In the resort town of Larnaca, Cyprus, the European summer travel season continues – and that’s fine for everyone.
With temperatures in the 80s and a cooling Mediterranean breeze, visitors from Germany, the UK and Russia are looking to spend their last beach vacation before winter.
It is already cold and rainy in Scandinavia and other parts of northern Europe, where autumn is in full swing. Cyprus is one of the last recalcitrant countries in Europe. Unsurprisingly, this extended the tourist season here as well.
“Visitors from northern Europe prefer late summer and early autumn because it’s not as hot here,” says Sophia Charalambous, Market Development Manager for Visit Cyprus. “So October is high season here.”
Where is Cyprus?
Cyprus is an island in the Eastern Mediterranean. It is about 80 miles south of the Turkish coast and west of Syria and Lebanon. A member of the European Union, it is famous for wreck diving, dessert wine and craft traditions like needle lace and basket weaving.
Cyprus’ somewhat central location – between Europe and the Middle East – makes it a favorite destination for Europeans, Israelis and Russians. It’s a curious meeting point, but the road signs tell the story. In Larnaca, near the historic St. Lazarus Church, you can see signs in Greek, English and Russian. The receptionists at the Hotel Opera in the main square switch easily from one language to another, depending on the customer.
As an American in Cyprus, I felt a bit uncomfortable at first about sharing a resort with so many Russians. But as a local explained to me, Eastern Europeans, including Russians, Bulgarians and Poles, come here to escape politics. And, in the end, every Russian I encountered was exceptionally friendly. After all, they were on vacation – or perhaps dodging conscription.
Is it safe to travel to Cyprus?
Cyprus is relatively safe. COVID cases remain low and there are no vaccine requirements for entry. The State Department classifies Cyprus as Category “1”, which means you should take normal precautions. The most important warning from the government is to use an authorized crossing point when entering the Turkish side of the island and not to take photos of border crossings.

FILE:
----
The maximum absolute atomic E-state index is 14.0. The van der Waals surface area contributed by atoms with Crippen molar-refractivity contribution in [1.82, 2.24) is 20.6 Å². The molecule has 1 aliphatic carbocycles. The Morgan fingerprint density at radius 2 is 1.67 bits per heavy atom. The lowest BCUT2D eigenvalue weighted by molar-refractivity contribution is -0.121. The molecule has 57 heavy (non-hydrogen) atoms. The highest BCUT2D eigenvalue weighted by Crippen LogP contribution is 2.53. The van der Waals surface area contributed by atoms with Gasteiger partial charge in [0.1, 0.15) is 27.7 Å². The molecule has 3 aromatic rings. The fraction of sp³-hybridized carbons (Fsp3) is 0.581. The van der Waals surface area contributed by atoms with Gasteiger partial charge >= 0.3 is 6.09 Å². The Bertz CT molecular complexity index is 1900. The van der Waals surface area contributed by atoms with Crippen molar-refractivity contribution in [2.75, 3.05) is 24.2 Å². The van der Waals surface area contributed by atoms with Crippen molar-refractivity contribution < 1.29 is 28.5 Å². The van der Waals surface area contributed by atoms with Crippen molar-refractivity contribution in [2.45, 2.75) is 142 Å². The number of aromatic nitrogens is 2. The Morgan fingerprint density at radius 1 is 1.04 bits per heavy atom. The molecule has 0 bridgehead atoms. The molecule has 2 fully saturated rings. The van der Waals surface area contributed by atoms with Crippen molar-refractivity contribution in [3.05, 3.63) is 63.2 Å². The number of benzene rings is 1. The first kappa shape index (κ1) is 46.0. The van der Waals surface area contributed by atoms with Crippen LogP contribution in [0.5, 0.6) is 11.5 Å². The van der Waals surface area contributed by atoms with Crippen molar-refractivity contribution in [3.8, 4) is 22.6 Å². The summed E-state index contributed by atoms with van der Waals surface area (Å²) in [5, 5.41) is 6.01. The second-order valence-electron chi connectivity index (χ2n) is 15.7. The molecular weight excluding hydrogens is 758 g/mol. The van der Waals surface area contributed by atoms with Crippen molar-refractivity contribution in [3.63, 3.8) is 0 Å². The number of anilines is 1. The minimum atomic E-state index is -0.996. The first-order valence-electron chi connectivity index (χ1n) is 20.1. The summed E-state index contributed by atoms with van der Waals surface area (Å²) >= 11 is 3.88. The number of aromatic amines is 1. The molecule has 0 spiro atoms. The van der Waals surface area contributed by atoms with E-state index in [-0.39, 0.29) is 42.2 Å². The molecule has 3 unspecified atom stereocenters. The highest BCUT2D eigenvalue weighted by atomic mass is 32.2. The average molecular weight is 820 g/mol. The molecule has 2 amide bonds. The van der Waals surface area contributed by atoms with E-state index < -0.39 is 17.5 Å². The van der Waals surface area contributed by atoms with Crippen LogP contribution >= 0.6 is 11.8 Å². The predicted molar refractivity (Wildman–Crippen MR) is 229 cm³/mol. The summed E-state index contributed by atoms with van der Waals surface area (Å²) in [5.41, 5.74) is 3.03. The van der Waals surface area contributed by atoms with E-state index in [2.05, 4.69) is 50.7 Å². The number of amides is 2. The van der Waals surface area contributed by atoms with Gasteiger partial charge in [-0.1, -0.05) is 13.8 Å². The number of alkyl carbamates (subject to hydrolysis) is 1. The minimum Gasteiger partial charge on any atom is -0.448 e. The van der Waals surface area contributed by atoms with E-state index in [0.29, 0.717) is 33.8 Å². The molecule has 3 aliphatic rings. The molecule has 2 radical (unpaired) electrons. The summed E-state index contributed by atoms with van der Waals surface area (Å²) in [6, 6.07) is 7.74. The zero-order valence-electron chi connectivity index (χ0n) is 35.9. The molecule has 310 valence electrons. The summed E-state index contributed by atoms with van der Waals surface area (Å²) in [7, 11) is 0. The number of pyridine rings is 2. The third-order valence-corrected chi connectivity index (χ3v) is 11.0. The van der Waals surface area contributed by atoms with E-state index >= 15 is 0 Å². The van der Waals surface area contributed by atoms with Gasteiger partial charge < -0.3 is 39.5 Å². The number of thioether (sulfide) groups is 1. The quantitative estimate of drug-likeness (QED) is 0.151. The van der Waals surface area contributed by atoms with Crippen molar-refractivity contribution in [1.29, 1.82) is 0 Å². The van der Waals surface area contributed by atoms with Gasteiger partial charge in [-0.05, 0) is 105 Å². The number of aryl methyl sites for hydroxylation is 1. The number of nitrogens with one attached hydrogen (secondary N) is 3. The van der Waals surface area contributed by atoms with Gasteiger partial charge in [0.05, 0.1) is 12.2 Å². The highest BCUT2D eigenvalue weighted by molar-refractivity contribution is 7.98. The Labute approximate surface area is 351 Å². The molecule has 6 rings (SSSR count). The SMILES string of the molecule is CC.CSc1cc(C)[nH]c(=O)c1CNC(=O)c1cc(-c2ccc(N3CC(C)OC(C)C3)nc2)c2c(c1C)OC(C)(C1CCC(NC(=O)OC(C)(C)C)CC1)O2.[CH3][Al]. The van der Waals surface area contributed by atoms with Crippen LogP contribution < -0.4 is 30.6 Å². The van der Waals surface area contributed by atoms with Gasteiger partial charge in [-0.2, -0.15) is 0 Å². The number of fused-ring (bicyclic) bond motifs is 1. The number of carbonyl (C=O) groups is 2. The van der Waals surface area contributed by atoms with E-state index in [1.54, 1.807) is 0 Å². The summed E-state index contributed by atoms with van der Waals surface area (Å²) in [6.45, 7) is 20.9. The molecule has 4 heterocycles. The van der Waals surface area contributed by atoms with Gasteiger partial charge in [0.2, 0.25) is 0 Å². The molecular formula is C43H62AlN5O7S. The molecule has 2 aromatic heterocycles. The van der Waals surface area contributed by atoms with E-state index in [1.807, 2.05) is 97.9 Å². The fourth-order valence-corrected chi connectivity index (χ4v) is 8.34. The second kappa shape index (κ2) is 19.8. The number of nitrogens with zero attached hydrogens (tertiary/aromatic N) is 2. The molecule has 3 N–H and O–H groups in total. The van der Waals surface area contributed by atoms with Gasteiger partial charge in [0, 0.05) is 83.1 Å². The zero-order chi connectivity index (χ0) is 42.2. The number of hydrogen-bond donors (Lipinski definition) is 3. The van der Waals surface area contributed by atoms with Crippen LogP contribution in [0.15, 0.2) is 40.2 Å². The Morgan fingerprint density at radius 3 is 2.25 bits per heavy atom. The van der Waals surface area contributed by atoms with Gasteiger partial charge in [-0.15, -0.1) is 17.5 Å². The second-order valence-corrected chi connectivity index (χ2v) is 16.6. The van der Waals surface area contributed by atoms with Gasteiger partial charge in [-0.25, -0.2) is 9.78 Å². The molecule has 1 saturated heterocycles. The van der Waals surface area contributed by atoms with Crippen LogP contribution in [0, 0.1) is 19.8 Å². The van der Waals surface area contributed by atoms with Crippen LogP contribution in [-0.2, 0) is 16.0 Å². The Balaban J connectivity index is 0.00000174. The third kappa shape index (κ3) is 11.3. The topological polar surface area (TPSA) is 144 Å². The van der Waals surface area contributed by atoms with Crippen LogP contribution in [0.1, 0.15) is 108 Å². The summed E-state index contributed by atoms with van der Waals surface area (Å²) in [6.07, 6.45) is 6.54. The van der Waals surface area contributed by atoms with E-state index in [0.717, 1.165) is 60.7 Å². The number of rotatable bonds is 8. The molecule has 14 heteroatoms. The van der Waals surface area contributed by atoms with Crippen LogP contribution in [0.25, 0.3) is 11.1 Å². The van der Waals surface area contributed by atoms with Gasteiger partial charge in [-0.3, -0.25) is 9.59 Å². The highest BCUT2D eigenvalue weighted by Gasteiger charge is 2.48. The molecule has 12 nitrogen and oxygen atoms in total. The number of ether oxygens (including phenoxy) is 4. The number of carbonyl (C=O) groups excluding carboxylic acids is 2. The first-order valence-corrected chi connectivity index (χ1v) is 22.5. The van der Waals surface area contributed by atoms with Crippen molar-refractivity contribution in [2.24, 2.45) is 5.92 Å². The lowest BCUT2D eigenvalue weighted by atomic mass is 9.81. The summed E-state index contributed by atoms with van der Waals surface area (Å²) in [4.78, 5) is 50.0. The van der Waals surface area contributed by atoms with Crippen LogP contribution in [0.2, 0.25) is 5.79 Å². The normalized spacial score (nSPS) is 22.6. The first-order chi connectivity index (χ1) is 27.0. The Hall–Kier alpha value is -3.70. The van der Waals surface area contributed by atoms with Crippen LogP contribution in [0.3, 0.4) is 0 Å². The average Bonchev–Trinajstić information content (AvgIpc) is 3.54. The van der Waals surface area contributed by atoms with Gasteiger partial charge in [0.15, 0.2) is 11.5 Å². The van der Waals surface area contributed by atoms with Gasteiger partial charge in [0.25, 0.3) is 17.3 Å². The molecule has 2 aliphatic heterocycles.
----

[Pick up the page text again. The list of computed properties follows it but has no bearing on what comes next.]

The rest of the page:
But “safe” is a relative term. If you live in Cyprus, you have to remember to avoid drinking tap water (it’s not safe, locals say) and, speaking of bathrooms, never throw away toilet paper. It clogs obsolete pipes. For more information on travel safety, check out my free travel health and safety guide.
Tourism is back in Cyprus — sort of
Tourism in Cyprus has been hit during the pandemic, with visitors falling below 500,000 and then rebounding.
This summer, Cypriot tourism authorities reported that tourism revenue reached $382 million for the first half of the year, up 55% from a year earlier. Authorities hope for full recovery by 2023
Who should visit Cyprus?
Cyprus isn’t exactly on the map for most American visitors. Tourism officials say many Americans who come to Cyprus explore its cultural heritage. There are also special-interest tourists – those with an interest in the island’s culinary scene or artisans. Cyprus also offers a lot for adventurers. The wreckage of Zenobia, a ferry that sank on its maiden voyage in 1980, attracts divers. Yet last year fewer than 20,000 Americans came to Cyprus, making it one of Europe’s lesser-known destinations.
In Nicosia, the atmosphere is more relaxed than in other southern European destinations. Even Athens seems more nervous – a word that is not often used to describe Athens – compared to the Cypriot capital.
In the old town, tourists browse antique shops and clothing stores. In the evening, they sip coffee and sit with their hookah in one of the many cafes under the watchful gaze of the ever-present St. Helena cats.
Cyprus is an ideal destination for travelers who love history. The Cyprus Museum in downtown Nicosia is just a sample of this story, with exhibits that take you from Neolithic artefacts to the early Bronze Age. At this time of year, there are few visitors and plenty of opportunities to linger and read each exhibit.
There are fewer tourists in Nicosia, the capital, than in Larnaca. Most of the visitors I encountered were from Germany and the UK, and many seemed to be on organized tours. You can easily reach the highlights of Nicosia in a day, including museums and the old town. But this city, even this island, piques your curiosity. It’s a place that doesn’t quite match your perceptions. It’s somewhere between Europe and the Middle East, and yet depending on where you are, it’s also fiercely Greek or Turkish.
For visitors, Cyprus is a mystery just waiting to be explored.